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Why the Chinese are experimenting with Peramavir 

UPDATE:  As of 10am EDT today, China is at 64 confirmed cases and 14 deaths.

It's not easy being a flu blogger these days.  People such as Crof and Mike Coston are engaged in what I will now coin "sweat-shop blogging."  This means they are sitting at their computers, heads down, typing feverishly as if they are getting paid by the word.

Of course, the thing is:  They do not make money at this.  They don't work foir Huffington (and it's a good thing for them!). They do it because they are helping everyone understand and deal with the ramifications of emerging pathogens.  In my opinion, they, and other respectable bloggers like them (I am looking at you, Maryn McKenna), should receive some sort of medal.  Or free bandwidth.  Or both.

Anyway, I cannot hope to maintain their pace.  I do, however, make notes to myself to talk about things that I think have consequence.

So it is that an early dispatch from China at the beginning of this H7N9 outbreak caught my eye, and I filed it away for future reference.  When assembled with another dispatch, I think it speaks volumes about why the Chinese are experimenting with different protocols in the treatment of their H7N9 patients.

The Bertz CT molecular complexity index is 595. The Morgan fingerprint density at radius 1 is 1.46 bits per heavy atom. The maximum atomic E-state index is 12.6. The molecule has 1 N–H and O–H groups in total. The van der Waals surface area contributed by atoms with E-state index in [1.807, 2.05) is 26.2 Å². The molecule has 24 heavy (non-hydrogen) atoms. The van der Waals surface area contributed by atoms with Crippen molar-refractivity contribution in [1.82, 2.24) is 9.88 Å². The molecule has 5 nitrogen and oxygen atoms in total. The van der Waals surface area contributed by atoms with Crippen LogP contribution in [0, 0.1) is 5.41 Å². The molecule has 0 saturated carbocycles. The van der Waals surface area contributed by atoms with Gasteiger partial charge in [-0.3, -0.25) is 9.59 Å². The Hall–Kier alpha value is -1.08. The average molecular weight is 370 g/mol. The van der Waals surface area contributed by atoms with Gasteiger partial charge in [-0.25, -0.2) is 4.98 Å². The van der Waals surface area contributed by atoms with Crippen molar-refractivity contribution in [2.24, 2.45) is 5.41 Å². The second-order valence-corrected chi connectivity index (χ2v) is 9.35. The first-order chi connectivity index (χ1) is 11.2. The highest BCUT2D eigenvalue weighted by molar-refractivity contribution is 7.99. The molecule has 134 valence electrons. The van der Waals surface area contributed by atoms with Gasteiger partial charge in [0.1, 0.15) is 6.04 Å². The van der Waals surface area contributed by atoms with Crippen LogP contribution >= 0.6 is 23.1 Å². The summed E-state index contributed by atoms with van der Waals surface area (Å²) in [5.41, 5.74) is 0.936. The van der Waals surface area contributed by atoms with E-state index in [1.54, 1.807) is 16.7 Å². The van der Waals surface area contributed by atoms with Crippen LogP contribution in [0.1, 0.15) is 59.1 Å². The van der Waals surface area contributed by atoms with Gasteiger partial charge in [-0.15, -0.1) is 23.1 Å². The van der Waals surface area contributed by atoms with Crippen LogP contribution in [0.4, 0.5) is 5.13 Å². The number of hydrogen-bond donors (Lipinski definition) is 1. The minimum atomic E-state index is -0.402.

It was Giuseppe Michieli, another intrepid flu blogger from Italy, who posted this article on FluTrackers.com at the onset of the H7N9 outbreak. The Chinese equivalent of the FDA gave emergency approval for peramavir to be used in the treatment of H7N9 bird flu patients.

Peramavir is the invention of Bio-Cryst Pharmaceuticals of Durham, North Carolina/Birmingham, Alabama. Back in 2007, Bio-Cryst made headlines with the news it had created an antiviral medicine, administered through the vein, that did things that Tamiflu and Relenza could not.  My comprehensive blog on that topic is here.

Did I also mention it was a visionary blog?  When I talked about the CDC's apparent failure to manufacture a pandemic virus in September of 2007, I asked: 

...the CDC was unable to kick-start a reassortant H5N1/H3N2 virus.  Thus, the CDC concluded, it was difficult to imagine such a reassortant occurring naturally.  I cannot tell you why they did not try an H7 or H1 virus.  You'll have to ask them. 

Wow.  I had forgotten that!  Of course, we had an H1 pandemic (swine flu), and we are knee-deep in the hoopla surrounding an H7 pandemic candidate.  Man, I am good. My blog on that subject can be found here. The blog also mentioned that peramavir had not been successful in a human trial.  Multiple reasons were given.  The usual suspects were rounded up.

I thought it odd, then, that peramavir should be sought by the Chinese, because it really is untested successfully on humans to the extent Tamiflu and Relenza were, and also because these first-line antivirals are still, against most influenzas, effective.

But then the news came out last week. Bloomberg even reported on the genetic sequencing of the first human H7N9 sample.  When you read or hear the mainstream media talking about E627K, or in this case, R292K, you have to find that amusing and gratifying.  The media is now picking up our lingo.